Returning home is hard to do
A year later in 2005, Park obtained a working visa and opened up a Korean restaurant in the South Island city of Christchurch and managed to send her two children to college. Park’s two children were happy and adapted well to the Western environment, and the three were getting very close to obtaining permanent residency in New Zealand.
But in September last year, when a 7.1-magnitutde earthquake struck the city, it demolished Park’s restaurant, which was located downtown - the hardest hit area.
“I’ve never experienced such a shake in my entire life,” recalled Park. “But people soon comforted each other and thanked God that there weren’t any casualties.”
When people began to calm down and regain their footing, another 6.3-magnitude jolt hit the already devastated city on Feb. 22, 2011 and this time killed 181 people, wrecked houses, split roads and closed down businesses.
Hundreds of aftershocks followed, and the exodus was under way.
According to Statistics New Zealand, about one-fifth of Christchurch’s 350,000 inhabitants left the city with no plans to return any time soon, including about 1,000 Koreans. And Park was one of them.
“I had no choice. The first earthquake turned my restaurant into rubble and my home was in the ‘orange-zone,’ in which the government was considering whether to evacuate all residents and rebuild the land, but they kept on delaying,” Park said. “Plus, I was notified that the visa proceedings that my family was waiting for were postponed without a date due to the earthquake. So we packed the remains of our belongings and left the country to return to our own.”
According to the Korean Society of Christchurch, hundreds of Korean international students who were studying in Christchurch left the country as well. “There was a community for parents of international students in Christchurch, but the community was disbanded in October as there are not enough members anymore,” said Lydia Kim, an official from the Korean Society of Christchurch.
Koreans who left their homeland in hopes of starting a new life or achieving their goals are returning to Korea after several countries that seemed to be lands of new dreams turned out to be disappointments.
But many of the returned Koreans are finding it difficult this time to settle down in their home country.
Park’s son Kim Dong-hwan, who is now 29, worked for a trading company after graduating from college in Christchurch. But since his family returned to Korea in June, all he has been doing is writing CVs.
“My son and daughter are both having a hard time adapting to Korean culture again after all this time. I tried to make them forget about Korea and only think about becoming successful in New Zealand,” Park said. “But there was no choice and we have to find a way to come through in Korea anyhow.”
Cho Min-kyung, 27, who returned to Seoul after leaving the country for five years, said she had to give up her dream job in Japan when an 8.9-magnitude earthquake hit off of the east coast of Japan in March that also triggered a 23-foot tsunami, killing hundreds and striking the Fukushima Daiichi nuclear power plant that raised radiation levels across the country.
“I just graduated last year from fashion school and finally got a job in the same industry in Tokyo. It was difficult for me to learn the language and also study at school, but I survived and was so glad to finally work in Tokyo,” Cho said. “But then the disaster occurred and my parents no longer allowed me to stay there.”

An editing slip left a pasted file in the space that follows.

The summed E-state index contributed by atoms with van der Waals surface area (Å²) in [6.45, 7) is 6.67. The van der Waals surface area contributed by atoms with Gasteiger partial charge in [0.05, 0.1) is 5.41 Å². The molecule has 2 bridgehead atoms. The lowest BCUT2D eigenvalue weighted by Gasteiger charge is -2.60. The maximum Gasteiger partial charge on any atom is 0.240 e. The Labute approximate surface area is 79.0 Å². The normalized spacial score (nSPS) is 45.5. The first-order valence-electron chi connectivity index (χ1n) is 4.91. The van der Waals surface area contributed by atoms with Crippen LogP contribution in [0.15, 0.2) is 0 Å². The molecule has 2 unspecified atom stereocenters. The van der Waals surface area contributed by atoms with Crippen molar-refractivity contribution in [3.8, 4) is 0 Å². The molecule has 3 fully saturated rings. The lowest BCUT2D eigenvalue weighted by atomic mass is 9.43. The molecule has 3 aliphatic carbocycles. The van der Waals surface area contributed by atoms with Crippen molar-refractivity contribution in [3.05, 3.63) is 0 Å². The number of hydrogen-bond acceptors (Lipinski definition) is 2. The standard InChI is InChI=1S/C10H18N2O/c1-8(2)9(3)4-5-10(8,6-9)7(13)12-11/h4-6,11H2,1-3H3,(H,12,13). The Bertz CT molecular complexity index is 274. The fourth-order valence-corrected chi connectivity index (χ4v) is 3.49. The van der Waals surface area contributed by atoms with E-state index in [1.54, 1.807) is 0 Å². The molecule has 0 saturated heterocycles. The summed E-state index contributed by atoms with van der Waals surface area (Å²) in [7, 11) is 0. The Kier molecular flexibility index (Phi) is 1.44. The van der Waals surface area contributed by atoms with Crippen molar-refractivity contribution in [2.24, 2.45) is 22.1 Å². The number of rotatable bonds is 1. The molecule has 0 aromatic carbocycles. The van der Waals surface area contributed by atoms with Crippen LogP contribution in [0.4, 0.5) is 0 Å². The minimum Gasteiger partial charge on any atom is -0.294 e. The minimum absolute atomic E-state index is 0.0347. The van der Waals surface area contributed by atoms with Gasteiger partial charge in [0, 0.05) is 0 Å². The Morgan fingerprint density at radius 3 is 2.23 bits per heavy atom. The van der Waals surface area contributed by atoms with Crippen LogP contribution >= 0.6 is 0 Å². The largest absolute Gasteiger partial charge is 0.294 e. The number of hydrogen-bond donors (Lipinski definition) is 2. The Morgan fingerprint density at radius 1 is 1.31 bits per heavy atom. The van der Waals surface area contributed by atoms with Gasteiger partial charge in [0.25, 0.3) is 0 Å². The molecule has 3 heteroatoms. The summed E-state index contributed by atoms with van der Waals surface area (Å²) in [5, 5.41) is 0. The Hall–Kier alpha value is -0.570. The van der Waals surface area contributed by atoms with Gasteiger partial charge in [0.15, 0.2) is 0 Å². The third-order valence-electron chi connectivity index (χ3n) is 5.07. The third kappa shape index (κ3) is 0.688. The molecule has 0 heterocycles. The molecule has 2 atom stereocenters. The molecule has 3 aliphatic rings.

After arriving in Seoul at her parent’s house in late March, Cho tried to get a job in the fashion industry in Korea. But after 12 failed applications, Cho gave up her dream job and has been working at a travel agency in Jongno District, central Seoul, since mid-September.
“Many of my friends also had to come back and are either looking for jobs or trying to transfer to schools in China or other countries,” Cho said.
Kang Myung-il, 29, who grudgingly left Christchurch after spending most of his 20s there and went back to Seoul in late March, said he felt like he did not belong anywhere.
“I was trying to obtain citizenship in New Zealand and put so much energy and passion into building a life there but all that passion seemed to crumble away along with all the destroyed buildings and houses after the earthquake,” Kang said. “I didn’t want to come back to Korea, but I had no choice. After saving up some money, I’m going to move to somewhere else.”
After submitting 16 applications within a month, Kang got a job in Seoul but said he will leave the country next year for Kenya.
To help overseas Koreans who returned, the Overseas Korean Technology Education Support Center, which is operated by the Korea Immigration Service, connects them with education or training facilities to help them acquire jobs in Korea. It also helps those with foreign citizenship change their visa status to D-4, which allows them to stay in Korea for a year to receive training.
“We want to support overseas Koreans who returned to Korea to stay here without restrictions and be treated equally as Korean citizens,” said Lee Hong-dae, director of the center. “Before this system of supporting overseas Koreans to settle in Korea was established, many of them had to leave the country without fulfilling what they came here for due to visa limitations. That’s why we offer education and training at a low cost as well as issue visas that would allow them to stay here longer.”
By Yim Seung-hye [email@example.com]
More in Social Affairs
As life is upended by the pandemic, inequalities deepen in Korean society
Daily cases hit 583 and aren't declining soon
Mastermind of sex abuse ring sentenced to 40 years
DP wants parliamentary probe of prosecutor general
Symposium illuminates Asian countries' responses to pandemic